Woobie Species YKTTW Discussion
Sometimes, an entire species or race of people need a hug.
The Woobie is an individual who suffers. This trope is The Woobie on a wider scale, applying to an entire group. In particular, woobieness happens to be a trait of an entire species (alien or otherwise) or fantastic race. The reasons for this can vary. Maybe they are endangered. Maybe they are misunderstood or discriminated against. Whatever the reason, the audience and/or characters in-universe feel sorry for them. As with many tropes of this nature, Your Mileage May Vary. Do We Have This One?? Needs More Examples. Up for Grabs when it comes to editing, not launching...at least for now.
Examples:Anime And Manga
- The Diclonii from Elfen Lied.
- The Ewoks from Star Wars.
- The Na'vi from Avatar exist to make us feel sorry for the plight of indigenous peoples.
- In Titan A.E., humans could be seen as this, as Earth was destroyed by the Drej, making humans galactic drifters.
- The alien "prawns" from District 9 are another racism-related example combined with What Measure Is a Non-Cute?.
- Many aliens in Animorphs apply.
- The Yeerks are the misunderstood variety...for the most part. They are basically blind, sentient slugs who only take hosts to compensate for their biology. Only those in power and those seeking power can be said to be really evil, as most of them are either swept up in the propaganda or afraid to challenge superiors.
- The Taxxons suffer from terrible Horror Hunger.
- The Hork-Bajir were nearly wiped out in an attempt to deprive the Yeerks of hosts.
- Gedds seem to be inferior to many species in just about every way. And they are the basic Yeerk host.
- The House elves in Harry Potter.
- In David Brin's Uplift saga, humans themselves are presented as a Woobie Species. Most aliens despise or hate them as an upstart rogue species that never had a proper upbringing, but even in-universe a few view them as The Woobie.
- In A. E. Van Vogt's Slan, the titular species, hated and hunted by ordinary humanity, bore a striking resemblance to the smart kids who get picked on at school, the primary demographic of most science fiction of the time.
- The Demi-humans in Chrono Cross are discriminated against and exploited by humans.
- The Spathi from Ur-Quan Masters. They are pantophobics and are born in such numbers that they receive no attention from their parents. They had a chance to have a protective bubble put around their planet, but due to a mix-up, they are now Reluctant Warriors for an alien dictatorship.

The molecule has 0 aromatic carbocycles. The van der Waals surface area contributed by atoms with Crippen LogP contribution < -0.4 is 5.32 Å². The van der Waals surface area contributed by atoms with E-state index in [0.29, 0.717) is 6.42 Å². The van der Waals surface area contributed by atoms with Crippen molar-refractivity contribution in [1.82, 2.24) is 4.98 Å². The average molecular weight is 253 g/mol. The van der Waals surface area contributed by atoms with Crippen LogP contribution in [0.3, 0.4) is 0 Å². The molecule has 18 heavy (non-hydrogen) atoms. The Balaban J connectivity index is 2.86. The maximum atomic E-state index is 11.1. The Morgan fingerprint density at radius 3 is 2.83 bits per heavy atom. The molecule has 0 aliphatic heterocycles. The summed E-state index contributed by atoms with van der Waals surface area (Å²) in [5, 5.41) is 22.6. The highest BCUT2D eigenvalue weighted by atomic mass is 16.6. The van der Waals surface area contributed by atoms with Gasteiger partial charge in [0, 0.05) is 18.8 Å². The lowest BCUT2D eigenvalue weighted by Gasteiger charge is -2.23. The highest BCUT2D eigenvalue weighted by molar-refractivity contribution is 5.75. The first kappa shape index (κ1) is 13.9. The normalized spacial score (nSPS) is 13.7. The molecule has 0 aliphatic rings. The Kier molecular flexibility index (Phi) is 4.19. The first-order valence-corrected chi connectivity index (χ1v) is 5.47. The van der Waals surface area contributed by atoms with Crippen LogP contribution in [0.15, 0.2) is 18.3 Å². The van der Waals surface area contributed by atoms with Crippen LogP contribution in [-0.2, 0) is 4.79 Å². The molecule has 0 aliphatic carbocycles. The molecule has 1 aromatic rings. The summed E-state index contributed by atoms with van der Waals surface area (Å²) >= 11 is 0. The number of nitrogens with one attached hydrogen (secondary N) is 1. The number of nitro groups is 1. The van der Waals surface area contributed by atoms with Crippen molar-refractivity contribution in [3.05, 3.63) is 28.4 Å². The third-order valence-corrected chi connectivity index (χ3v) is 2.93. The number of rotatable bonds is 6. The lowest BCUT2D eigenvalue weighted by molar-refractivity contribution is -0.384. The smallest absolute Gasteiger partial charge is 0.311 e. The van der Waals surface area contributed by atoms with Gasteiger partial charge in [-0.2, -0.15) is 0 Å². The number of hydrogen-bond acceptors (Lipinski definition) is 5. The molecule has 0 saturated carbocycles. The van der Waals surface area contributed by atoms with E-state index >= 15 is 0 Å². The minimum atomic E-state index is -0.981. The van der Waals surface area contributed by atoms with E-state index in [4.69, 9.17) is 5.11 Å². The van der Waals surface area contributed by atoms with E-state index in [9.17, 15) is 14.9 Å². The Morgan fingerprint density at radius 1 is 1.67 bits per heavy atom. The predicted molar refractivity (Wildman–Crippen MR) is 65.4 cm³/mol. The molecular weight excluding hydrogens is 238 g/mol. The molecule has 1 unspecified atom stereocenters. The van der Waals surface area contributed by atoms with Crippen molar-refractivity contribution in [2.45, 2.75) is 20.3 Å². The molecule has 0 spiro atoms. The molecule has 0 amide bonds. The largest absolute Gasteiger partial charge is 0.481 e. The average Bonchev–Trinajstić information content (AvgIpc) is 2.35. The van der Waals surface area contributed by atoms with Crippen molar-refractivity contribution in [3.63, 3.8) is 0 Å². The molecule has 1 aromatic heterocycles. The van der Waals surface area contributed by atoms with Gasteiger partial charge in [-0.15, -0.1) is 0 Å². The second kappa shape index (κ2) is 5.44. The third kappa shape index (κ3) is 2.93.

- Also from Star Control we have the Utwig, who are horribly depressed because they accidentally broke their Ultron, which is the most important MacGuffin (or Magic Feather, Your Mileage May Vary depending on your interpretation) in the history of their society. Of course, there is a quest where you can fix it.
- The ultimate woobies in the Star Control franchise, of course, are The Ur-Quan.
- Dragon Age's elves have not had it easy, that's for sure. Their original homeland was invaded by the Tevinter Imperium, and they were enslaved. They were freed after they helped Andraste overthrow the Imperium and established a new homeland. This was invaded by the Chantry (which was founded by Andraste's followers) because they didn't help stop the blight that was going on at that point, and are now either second class citizens living in walled off alienages in the cities, or in the forests, where they try to reclaim their heritage, and even then are often seen as troublemakers.
- The Mudokons in the Oddworld saga. The utter woobieness of the main character as he tries, in his hapless way, to free his fellow woobies from a lifetime of slavery is the main appeal of these games.
- Gorons and Zoras from The Legend of Zelda: Ocarina of Time. Ganondorf starves the Gorons when their leader refuses to hand over the Goron's ruby, and later tries to feed them all to a dragon in the fire temple as a warning to those who would defy Ganondorf's rule. Also, the Zoras are frozen under ice after Ganondorf takes over; they get better, but in real life this is the kind of thing that would kill you.
- The Beast-Men in ThunderCats (1985).
- Endangered species.